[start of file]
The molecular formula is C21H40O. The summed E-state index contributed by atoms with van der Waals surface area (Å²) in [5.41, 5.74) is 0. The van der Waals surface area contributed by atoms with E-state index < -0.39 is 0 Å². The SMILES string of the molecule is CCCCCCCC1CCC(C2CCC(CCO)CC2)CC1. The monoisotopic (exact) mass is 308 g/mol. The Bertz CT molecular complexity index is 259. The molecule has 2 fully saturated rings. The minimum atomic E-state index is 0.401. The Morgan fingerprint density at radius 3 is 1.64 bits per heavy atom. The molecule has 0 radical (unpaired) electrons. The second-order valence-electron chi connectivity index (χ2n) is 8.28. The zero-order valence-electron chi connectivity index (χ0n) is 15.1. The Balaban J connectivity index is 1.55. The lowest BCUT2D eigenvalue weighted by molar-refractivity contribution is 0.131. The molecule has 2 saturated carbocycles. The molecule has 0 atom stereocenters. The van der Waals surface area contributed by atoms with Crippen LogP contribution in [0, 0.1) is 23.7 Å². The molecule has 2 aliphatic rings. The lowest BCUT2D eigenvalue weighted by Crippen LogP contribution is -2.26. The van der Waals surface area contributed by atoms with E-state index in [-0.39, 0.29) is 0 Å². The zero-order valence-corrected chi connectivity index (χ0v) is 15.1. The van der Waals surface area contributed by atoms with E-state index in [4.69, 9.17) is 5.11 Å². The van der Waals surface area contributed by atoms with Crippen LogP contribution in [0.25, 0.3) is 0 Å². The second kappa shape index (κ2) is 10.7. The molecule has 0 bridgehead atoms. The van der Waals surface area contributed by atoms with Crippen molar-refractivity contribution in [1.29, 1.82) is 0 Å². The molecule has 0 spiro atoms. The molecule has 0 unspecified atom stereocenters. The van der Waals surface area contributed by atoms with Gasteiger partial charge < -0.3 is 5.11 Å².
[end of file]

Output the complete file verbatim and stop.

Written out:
The molecular formula is C21H40O. The summed E-state index contributed by atoms with van der Waals surface area (Å²) in [5.41, 5.74) is 0. The van der Waals surface area contributed by atoms with E-state index < -0.39 is 0 Å². The SMILES string of the molecule is CCCCCCCC1CCC(C2CCC(CCO)CC2)CC1. The monoisotopic (exact) mass is 308 g/mol. The Bertz CT molecular complexity index is 259. The molecule has 2 fully saturated rings. The minimum atomic E-state index is 0.401. The Morgan fingerprint density at radius 3 is 1.64 bits per heavy atom. The molecule has 0 radical (unpaired) electrons. The second-order valence-electron chi connectivity index (χ2n) is 8.28. The zero-order valence-electron chi connectivity index (χ0n) is 15.1. The Balaban J connectivity index is 1.55. The lowest BCUT2D eigenvalue weighted by molar-refractivity contribution is 0.131. The molecule has 2 saturated carbocycles. The molecule has 0 atom stereocenters. The van der Waals surface area contributed by atoms with Crippen LogP contribution in [0, 0.1) is 23.7 Å². The molecule has 2 aliphatic rings. The lowest BCUT2D eigenvalue weighted by Crippen LogP contribution is -2.26. The van der Waals surface area contributed by atoms with E-state index in [-0.39, 0.29) is 0 Å². The zero-order valence-corrected chi connectivity index (χ0v) is 15.1. The van der Waals surface area contributed by atoms with E-state index in [4.69, 9.17) is 5.11 Å². The van der Waals surface area contributed by atoms with Crippen LogP contribution in [0.25, 0.3) is 0 Å². The second kappa shape index (κ2) is 10.7. The molecule has 0 bridgehead atoms. The van der Waals surface area contributed by atoms with Crippen molar-refractivity contribution in [1.29, 1.82) is 0 Å². The molecule has 0 spiro atoms. The molecule has 0 unspecified atom stereocenters. The van der Waals surface area contributed by atoms with Gasteiger partial charge < -0.3 is 5.11 Å².